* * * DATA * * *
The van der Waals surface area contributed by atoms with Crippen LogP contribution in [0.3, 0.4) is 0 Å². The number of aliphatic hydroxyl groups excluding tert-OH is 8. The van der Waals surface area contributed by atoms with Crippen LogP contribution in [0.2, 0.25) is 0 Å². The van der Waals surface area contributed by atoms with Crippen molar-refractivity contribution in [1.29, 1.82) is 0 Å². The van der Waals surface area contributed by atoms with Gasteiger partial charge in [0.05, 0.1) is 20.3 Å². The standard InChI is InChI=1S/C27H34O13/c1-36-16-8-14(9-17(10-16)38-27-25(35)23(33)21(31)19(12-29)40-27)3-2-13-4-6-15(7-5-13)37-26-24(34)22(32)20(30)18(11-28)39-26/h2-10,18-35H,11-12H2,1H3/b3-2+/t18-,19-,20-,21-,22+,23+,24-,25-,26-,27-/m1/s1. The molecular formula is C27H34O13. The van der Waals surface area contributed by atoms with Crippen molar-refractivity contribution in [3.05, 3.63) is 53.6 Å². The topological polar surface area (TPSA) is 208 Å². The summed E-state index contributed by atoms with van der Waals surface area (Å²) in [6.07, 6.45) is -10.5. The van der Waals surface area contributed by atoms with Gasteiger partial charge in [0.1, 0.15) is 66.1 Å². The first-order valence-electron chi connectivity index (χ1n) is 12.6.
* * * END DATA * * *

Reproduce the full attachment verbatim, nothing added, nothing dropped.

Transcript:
The van der Waals surface area contributed by atoms with Crippen LogP contribution in [0.3, 0.4) is 0 Å². The number of aliphatic hydroxyl groups excluding tert-OH is 8. The van der Waals surface area contributed by atoms with Crippen LogP contribution in [0.2, 0.25) is 0 Å². The van der Waals surface area contributed by atoms with Crippen molar-refractivity contribution in [1.29, 1.82) is 0 Å². The van der Waals surface area contributed by atoms with Gasteiger partial charge in [0.05, 0.1) is 20.3 Å². The standard InChI is InChI=1S/C27H34O13/c1-36-16-8-14(9-17(10-16)38-27-25(35)23(33)21(31)19(12-29)40-27)3-2-13-4-6-15(7-5-13)37-26-24(34)22(32)20(30)18(11-28)39-26/h2-10,18-35H,11-12H2,1H3/b3-2+/t18-,19-,20-,21-,22+,23+,24-,25-,26-,27-/m1/s1. The molecular formula is C27H34O13. The van der Waals surface area contributed by atoms with Crippen molar-refractivity contribution in [3.05, 3.63) is 53.6 Å². The topological polar surface area (TPSA) is 208 Å². The summed E-state index contributed by atoms with van der Waals surface area (Å²) in [6.07, 6.45) is -10.5. The van der Waals surface area contributed by atoms with Gasteiger partial charge in [0.1, 0.15) is 66.1 Å². The first-order valence-electron chi connectivity index (χ1n) is 12.6.